In my most recent book, I reprint some words from a British Embassy cable, sent from Baghdad to the Foreign Office in 1976. The subject is Iraq’s new leader. His quiet coup d’etat is reassuringly described as “the first smooth transfer of power since 1958.” It is added, as though understatement were an official stylistic requirement in official prose, that although “strong-arm methods may be needed to steady the ship, Saddam will not flinch.” Admittedly, these words were used before the “smooth transfer” had been extended to include Saddam’s personally supervised execution of half the membership of the Baath Party. But Saddam already had a well-established addiction to violence and repression.*
I came across this cable after it had been declassified a few years ago, and I reprinted it because it very accurately reflected the tone of what I’d been told by British diplomats when I was visiting Iraq at the time. And I ask myself: What if I had been able to get my hands on that report when it was first written? Not only would I have had a scoop to my name, but I could have argued that I was exposing a political mentality that—not for the first time in the history of the British Foreign Office—chose to drape tyranny in the language of cliché and euphemism.
But what else, aside from this high-minded ambition (or ambitious high-mindedness), ought I to have considered? A democratically elected British Parliament had enacted an Official Secrets Act, which I could be held to have broken. Would I bravely submit to prosecution for my principles? (I was later threatened with imprisonment for another breach of this repressive law, and it was one of the reasons I decided to emigrate to a country that had a First Amendment.) The moral “other half” of civil disobedience, as its historic heroes show, is that you stoically accept the consequences that come with it. Then there is diplomacy itself. One of civilization’s oldest and best ideas is that all countries establish tiny sovereign enclaves in each other’s capitals and invest these precious enclaves of peaceful resolution with special sorts of immunity. That this necessarily includes a high degree of privacy goes without saying. Even a single violation of this ancient tradition may have undesirable unintended consequences, and we rightly regard a serious breach of it with horror. We found out everything we would ever need to know about Ayatollah Khomeini and his ideology when he took diplomats as hostages.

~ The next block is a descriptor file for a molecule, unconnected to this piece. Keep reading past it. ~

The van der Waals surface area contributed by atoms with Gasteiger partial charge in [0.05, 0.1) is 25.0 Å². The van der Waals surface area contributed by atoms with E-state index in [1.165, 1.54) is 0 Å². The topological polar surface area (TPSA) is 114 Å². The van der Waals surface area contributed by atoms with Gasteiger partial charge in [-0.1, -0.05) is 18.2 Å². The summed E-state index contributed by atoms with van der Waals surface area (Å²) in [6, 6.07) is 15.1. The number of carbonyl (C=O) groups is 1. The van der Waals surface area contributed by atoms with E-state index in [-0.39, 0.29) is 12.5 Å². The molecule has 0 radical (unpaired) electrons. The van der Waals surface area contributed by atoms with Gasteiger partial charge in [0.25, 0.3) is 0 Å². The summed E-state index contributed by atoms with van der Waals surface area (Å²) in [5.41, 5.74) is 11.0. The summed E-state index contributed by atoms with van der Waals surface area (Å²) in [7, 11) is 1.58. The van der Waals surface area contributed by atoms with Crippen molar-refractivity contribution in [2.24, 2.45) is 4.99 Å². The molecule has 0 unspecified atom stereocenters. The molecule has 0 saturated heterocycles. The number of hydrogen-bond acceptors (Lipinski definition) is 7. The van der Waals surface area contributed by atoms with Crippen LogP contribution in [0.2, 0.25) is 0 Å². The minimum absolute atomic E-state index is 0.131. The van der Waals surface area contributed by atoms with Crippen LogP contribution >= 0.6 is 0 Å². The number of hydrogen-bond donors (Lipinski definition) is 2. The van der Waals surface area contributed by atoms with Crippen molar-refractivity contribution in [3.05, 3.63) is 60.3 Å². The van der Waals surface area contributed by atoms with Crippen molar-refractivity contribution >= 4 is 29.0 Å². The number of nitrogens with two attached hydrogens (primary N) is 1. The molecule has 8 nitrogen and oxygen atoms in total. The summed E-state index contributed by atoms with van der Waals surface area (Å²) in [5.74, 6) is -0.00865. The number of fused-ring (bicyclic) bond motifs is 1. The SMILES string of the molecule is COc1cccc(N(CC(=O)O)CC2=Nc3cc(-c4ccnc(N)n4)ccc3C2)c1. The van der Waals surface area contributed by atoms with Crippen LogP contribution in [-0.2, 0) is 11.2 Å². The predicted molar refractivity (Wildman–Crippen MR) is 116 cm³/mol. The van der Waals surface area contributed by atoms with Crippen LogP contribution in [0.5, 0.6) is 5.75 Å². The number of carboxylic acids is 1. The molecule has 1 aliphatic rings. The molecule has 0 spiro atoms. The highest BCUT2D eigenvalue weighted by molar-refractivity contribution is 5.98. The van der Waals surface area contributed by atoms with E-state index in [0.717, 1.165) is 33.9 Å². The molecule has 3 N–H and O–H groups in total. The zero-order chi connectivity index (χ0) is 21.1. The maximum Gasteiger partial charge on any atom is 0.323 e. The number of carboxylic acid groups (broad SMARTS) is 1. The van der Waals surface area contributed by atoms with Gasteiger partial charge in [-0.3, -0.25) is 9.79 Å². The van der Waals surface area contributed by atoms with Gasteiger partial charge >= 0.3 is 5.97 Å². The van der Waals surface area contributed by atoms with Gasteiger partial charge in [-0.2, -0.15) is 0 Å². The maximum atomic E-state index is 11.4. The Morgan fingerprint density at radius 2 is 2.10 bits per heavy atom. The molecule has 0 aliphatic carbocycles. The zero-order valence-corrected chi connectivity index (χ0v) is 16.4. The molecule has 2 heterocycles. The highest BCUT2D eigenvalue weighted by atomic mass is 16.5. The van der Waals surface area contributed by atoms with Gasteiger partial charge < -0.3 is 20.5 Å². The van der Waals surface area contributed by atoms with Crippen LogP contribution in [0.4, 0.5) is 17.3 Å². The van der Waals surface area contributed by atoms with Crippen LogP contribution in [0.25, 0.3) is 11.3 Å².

The cunning of Julian Assange’s strategy is that he has made everyone complicit in his own private decision to try to sabotage U.S. foreign policy. Unless you consider yourself bound by the hysterically stupid decision of the Obama administration to forbid all federal employees from downloading or viewing the WikiLeaks papers, you will at the very least have indulged in a certain amount of guilty pleasure. In a couple of major instances, the disclosures are of great value to the regime-change die-hards among us. More Arab regimes want Washington to take on Iranian President Mahmoud Ahmadinejad and more urgently than anyone had guessed; I would very much rather know this now than 20 years later. Iran was able to acquire some missile capacity from North Korea; so would Saddam Hussein have been if we had left him in his so-called “box.” We already know that his envoys were meeting North Korean missile dealers in Damascus before the threat of the coalition’s intervention caused the vendors to return hastily to Pyongyang. The latest leaks complete an important part of an important case.